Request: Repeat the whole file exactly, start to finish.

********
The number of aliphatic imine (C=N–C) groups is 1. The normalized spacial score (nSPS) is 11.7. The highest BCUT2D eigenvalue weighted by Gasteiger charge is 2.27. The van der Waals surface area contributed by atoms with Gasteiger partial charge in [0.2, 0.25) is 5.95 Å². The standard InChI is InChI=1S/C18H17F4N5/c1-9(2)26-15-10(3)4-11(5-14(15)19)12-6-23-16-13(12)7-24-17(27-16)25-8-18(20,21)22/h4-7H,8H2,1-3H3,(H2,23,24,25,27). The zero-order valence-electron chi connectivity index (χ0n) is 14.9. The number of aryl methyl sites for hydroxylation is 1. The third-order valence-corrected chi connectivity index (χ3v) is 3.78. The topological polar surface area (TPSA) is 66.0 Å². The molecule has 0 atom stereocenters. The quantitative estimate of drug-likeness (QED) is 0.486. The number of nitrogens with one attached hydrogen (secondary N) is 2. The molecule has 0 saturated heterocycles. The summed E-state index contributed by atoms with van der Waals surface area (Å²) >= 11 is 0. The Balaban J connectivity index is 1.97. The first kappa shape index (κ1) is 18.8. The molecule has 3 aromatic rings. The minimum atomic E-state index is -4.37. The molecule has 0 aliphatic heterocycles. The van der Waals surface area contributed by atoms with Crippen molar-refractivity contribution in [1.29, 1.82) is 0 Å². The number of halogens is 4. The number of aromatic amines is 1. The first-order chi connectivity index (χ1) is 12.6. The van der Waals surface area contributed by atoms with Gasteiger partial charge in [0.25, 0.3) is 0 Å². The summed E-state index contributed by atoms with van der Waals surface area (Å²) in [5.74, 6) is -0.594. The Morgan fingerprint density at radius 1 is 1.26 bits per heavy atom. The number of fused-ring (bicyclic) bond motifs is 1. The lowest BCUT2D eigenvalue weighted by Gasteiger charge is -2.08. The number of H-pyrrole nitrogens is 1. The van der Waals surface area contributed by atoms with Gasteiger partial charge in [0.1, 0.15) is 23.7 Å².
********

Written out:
The number of aliphatic imine (C=N–C) groups is 1. The normalized spacial score (nSPS) is 11.7. The highest BCUT2D eigenvalue weighted by Gasteiger charge is 2.27. The van der Waals surface area contributed by atoms with Gasteiger partial charge in [0.2, 0.25) is 5.95 Å². The standard InChI is InChI=1S/C18H17F4N5/c1-9(2)26-15-10(3)4-11(5-14(15)19)12-6-23-16-13(12)7-24-17(27-16)25-8-18(20,21)22/h4-7H,8H2,1-3H3,(H2,23,24,25,27). The zero-order valence-electron chi connectivity index (χ0n) is 14.9. The number of aryl methyl sites for hydroxylation is 1. The third-order valence-corrected chi connectivity index (χ3v) is 3.78. The topological polar surface area (TPSA) is 66.0 Å². The molecule has 0 atom stereocenters. The quantitative estimate of drug-likeness (QED) is 0.486. The number of nitrogens with one attached hydrogen (secondary N) is 2. The molecule has 0 saturated heterocycles. The summed E-state index contributed by atoms with van der Waals surface area (Å²) >= 11 is 0. The Balaban J connectivity index is 1.97. The first kappa shape index (κ1) is 18.8. The molecule has 3 aromatic rings. The minimum atomic E-state index is -4.37. The molecule has 0 aliphatic heterocycles. The van der Waals surface area contributed by atoms with Crippen molar-refractivity contribution in [1.29, 1.82) is 0 Å². The number of halogens is 4. The number of aromatic amines is 1. The first-order chi connectivity index (χ1) is 12.6. The van der Waals surface area contributed by atoms with Gasteiger partial charge in [0.25, 0.3) is 0 Å². The summed E-state index contributed by atoms with van der Waals surface area (Å²) in [5.74, 6) is -0.594. The Morgan fingerprint density at radius 1 is 1.26 bits per heavy atom. The number of fused-ring (bicyclic) bond motifs is 1. The lowest BCUT2D eigenvalue weighted by Gasteiger charge is -2.08. The number of H-pyrrole nitrogens is 1. The van der Waals surface area contributed by atoms with Gasteiger partial charge in [0.1, 0.15) is 23.7 Å².